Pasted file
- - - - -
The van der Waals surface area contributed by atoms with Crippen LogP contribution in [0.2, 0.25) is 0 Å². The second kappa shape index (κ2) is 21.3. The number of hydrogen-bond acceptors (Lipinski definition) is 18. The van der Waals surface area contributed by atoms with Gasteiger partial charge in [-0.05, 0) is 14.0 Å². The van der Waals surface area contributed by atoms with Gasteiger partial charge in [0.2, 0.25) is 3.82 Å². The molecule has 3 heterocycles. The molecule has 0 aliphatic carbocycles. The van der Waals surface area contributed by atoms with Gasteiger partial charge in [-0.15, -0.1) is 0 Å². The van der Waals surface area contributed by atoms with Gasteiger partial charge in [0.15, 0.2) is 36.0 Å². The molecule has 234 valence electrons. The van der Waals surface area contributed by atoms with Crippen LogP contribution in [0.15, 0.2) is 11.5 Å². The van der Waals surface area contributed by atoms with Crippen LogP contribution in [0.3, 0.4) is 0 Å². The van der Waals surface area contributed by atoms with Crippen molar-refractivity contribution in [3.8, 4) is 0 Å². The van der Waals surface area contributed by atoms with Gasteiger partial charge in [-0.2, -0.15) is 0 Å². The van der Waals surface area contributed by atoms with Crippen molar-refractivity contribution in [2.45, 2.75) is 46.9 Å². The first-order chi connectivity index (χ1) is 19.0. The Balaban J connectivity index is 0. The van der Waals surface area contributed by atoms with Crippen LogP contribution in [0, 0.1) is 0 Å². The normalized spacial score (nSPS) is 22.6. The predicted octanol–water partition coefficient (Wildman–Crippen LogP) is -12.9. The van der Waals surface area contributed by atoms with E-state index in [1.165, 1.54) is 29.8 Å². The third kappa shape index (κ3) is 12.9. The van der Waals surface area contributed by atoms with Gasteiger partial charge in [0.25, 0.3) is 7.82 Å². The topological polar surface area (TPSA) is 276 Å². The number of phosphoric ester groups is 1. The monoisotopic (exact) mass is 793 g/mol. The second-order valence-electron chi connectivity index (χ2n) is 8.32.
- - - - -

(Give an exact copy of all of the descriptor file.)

The van der Waals surface area contributed by atoms with Crippen LogP contribution in [0.2, 0.25) is 0 Å². The second kappa shape index (κ2) is 21.3. The number of hydrogen-bond acceptors (Lipinski definition) is 18. The van der Waals surface area contributed by atoms with Gasteiger partial charge in [-0.05, 0) is 14.0 Å². The van der Waals surface area contributed by atoms with Gasteiger partial charge in [0.2, 0.25) is 3.82 Å². The molecule has 3 heterocycles. The molecule has 0 aliphatic carbocycles. The van der Waals surface area contributed by atoms with Gasteiger partial charge in [-0.15, -0.1) is 0 Å². The van der Waals surface area contributed by atoms with Gasteiger partial charge in [0.15, 0.2) is 36.0 Å². The molecule has 234 valence electrons. The van der Waals surface area contributed by atoms with Crippen LogP contribution in [0.15, 0.2) is 11.5 Å². The van der Waals surface area contributed by atoms with Crippen LogP contribution in [0.3, 0.4) is 0 Å². The van der Waals surface area contributed by atoms with Crippen molar-refractivity contribution in [3.8, 4) is 0 Å². The van der Waals surface area contributed by atoms with Gasteiger partial charge in [-0.2, -0.15) is 0 Å². The van der Waals surface area contributed by atoms with Crippen molar-refractivity contribution in [2.45, 2.75) is 46.9 Å². The first-order chi connectivity index (χ1) is 19.0. The Balaban J connectivity index is 0. The van der Waals surface area contributed by atoms with Crippen LogP contribution in [0, 0.1) is 0 Å². The normalized spacial score (nSPS) is 22.6. The predicted octanol–water partition coefficient (Wildman–Crippen LogP) is -12.9. The van der Waals surface area contributed by atoms with E-state index in [1.165, 1.54) is 29.8 Å². The third kappa shape index (κ3) is 12.9. The van der Waals surface area contributed by atoms with Gasteiger partial charge in [0.25, 0.3) is 7.82 Å². The topological polar surface area (TPSA) is 276 Å². The number of phosphoric ester groups is 1. The monoisotopic (exact) mass is 793 g/mol. The second-order valence-electron chi connectivity index (χ2n) is 8.32.